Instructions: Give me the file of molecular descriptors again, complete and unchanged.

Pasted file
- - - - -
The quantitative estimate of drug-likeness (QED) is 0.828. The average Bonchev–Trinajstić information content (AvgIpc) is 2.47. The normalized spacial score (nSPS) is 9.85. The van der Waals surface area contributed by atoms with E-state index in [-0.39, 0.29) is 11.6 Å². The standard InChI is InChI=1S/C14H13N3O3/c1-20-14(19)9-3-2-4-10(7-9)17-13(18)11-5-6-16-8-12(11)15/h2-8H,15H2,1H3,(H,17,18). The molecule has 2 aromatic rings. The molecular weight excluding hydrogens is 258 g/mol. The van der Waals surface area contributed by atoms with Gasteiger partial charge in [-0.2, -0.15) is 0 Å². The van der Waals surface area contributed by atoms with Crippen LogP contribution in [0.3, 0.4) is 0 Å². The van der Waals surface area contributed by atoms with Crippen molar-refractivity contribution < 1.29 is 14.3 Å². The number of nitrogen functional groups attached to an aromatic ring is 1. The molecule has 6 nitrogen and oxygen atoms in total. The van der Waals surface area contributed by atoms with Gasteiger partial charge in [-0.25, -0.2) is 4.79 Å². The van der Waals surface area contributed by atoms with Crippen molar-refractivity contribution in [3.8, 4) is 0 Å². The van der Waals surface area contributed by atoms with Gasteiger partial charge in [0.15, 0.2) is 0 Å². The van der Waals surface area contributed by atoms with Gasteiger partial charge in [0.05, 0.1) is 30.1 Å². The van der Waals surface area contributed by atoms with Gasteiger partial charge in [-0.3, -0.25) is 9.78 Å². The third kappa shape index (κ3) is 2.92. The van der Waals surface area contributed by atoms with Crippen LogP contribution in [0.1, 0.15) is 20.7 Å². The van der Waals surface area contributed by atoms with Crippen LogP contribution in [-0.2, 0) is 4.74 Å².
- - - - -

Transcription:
The quantitative estimate of drug-likeness (QED) is 0.828. The average Bonchev–Trinajstić information content (AvgIpc) is 2.47. The normalized spacial score (nSPS) is 9.85. The van der Waals surface area contributed by atoms with E-state index in [-0.39, 0.29) is 11.6 Å². The standard InChI is InChI=1S/C14H13N3O3/c1-20-14(19)9-3-2-4-10(7-9)17-13(18)11-5-6-16-8-12(11)15/h2-8H,15H2,1H3,(H,17,18). The molecule has 2 aromatic rings. The molecular weight excluding hydrogens is 258 g/mol. The van der Waals surface area contributed by atoms with Gasteiger partial charge in [-0.2, -0.15) is 0 Å². The van der Waals surface area contributed by atoms with Crippen LogP contribution in [0.3, 0.4) is 0 Å². The van der Waals surface area contributed by atoms with Crippen molar-refractivity contribution < 1.29 is 14.3 Å². The number of nitrogen functional groups attached to an aromatic ring is 1. The molecule has 6 nitrogen and oxygen atoms in total. The van der Waals surface area contributed by atoms with Gasteiger partial charge in [-0.25, -0.2) is 4.79 Å². The van der Waals surface area contributed by atoms with Crippen molar-refractivity contribution in [3.8, 4) is 0 Å². The van der Waals surface area contributed by atoms with Gasteiger partial charge in [0.15, 0.2) is 0 Å². The van der Waals surface area contributed by atoms with Gasteiger partial charge in [0.05, 0.1) is 30.1 Å². The van der Waals surface area contributed by atoms with Gasteiger partial charge in [-0.3, -0.25) is 9.78 Å². The third kappa shape index (κ3) is 2.92. The van der Waals surface area contributed by atoms with Crippen LogP contribution in [0.1, 0.15) is 20.7 Å². The van der Waals surface area contributed by atoms with Crippen LogP contribution in [-0.2, 0) is 4.74 Å².